Investing should be easy – just buy low and sell high – but most of us have trouble following that simple advice. There are principles and strategies that may enable you to put together an investment portfolio that reflects your risk tolerance, time horizon, and goals. Understanding these principles and strategies can help you avoid some of the pitfalls that snare some investors.
Savvy investors take the time to separate emotion from fact.
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Most stock market analysis falls into three broad groups: Fundamental, technical, and sentimental. Here’s a look at each.
Bonds may outperform stocks one year only to have stocks rebound the next.
It's important to understand how inflation is reported and how it can affect investments.
Each day, the Fed is behind the scenes supporting the economy and providing services to the U.S. financial system.
Understanding some basic concepts may help you assess whether zero-coupon bonds have a place in your portfolio.
Clearing up confusion from the economic downturn following COVID-19 and how it might affect your financial strategy.
This calculator helps determine your pre-tax and after-tax dividend yield on a particular stock.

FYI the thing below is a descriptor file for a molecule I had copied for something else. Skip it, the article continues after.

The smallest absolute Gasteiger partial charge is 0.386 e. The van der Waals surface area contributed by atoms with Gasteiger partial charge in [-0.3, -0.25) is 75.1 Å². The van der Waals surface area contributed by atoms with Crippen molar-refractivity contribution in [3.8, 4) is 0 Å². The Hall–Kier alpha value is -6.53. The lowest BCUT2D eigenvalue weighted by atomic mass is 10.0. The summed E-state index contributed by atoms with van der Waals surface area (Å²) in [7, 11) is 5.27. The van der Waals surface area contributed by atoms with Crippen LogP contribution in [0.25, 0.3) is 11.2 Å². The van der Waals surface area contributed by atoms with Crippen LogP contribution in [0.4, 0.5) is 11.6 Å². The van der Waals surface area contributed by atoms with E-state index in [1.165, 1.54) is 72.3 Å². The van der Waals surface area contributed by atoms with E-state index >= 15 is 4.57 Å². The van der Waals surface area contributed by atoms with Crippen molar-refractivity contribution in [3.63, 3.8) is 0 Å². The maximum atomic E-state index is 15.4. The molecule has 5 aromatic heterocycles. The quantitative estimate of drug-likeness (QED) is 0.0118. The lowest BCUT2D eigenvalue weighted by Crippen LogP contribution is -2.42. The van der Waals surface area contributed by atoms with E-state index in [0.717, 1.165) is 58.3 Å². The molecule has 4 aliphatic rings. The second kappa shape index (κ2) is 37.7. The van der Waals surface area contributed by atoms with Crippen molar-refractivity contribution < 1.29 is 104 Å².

Use this calculator to better see the potential impact of compound interest on an asset.
This calculator can help you estimate how much you should be saving for college.
Use this calculator to compare the future value of investments with different tax consequences.
Estimate the potential impact taxes and inflation can have on the purchasing power of an investment.
This questionnaire will help determine your tolerance for investment risk.
There are some smart strategies that may help you pursue your investment objectives
Principles that can help create a portfolio designed to pursue investment goals.
Investors seeking world investments can choose between global and international funds. What's the difference?
Pundits say a lot of things about the markets. Let's see if you can keep up.
Agent Jane Bond is on the case, cracking the code on bonds.
Learning more about gold and its history may help you decide whether it has a place in your portfolio.
Here is a quick history of the Federal Reserve and an overview of what it does.
There are hundreds of ETFs available. Should you invest in them?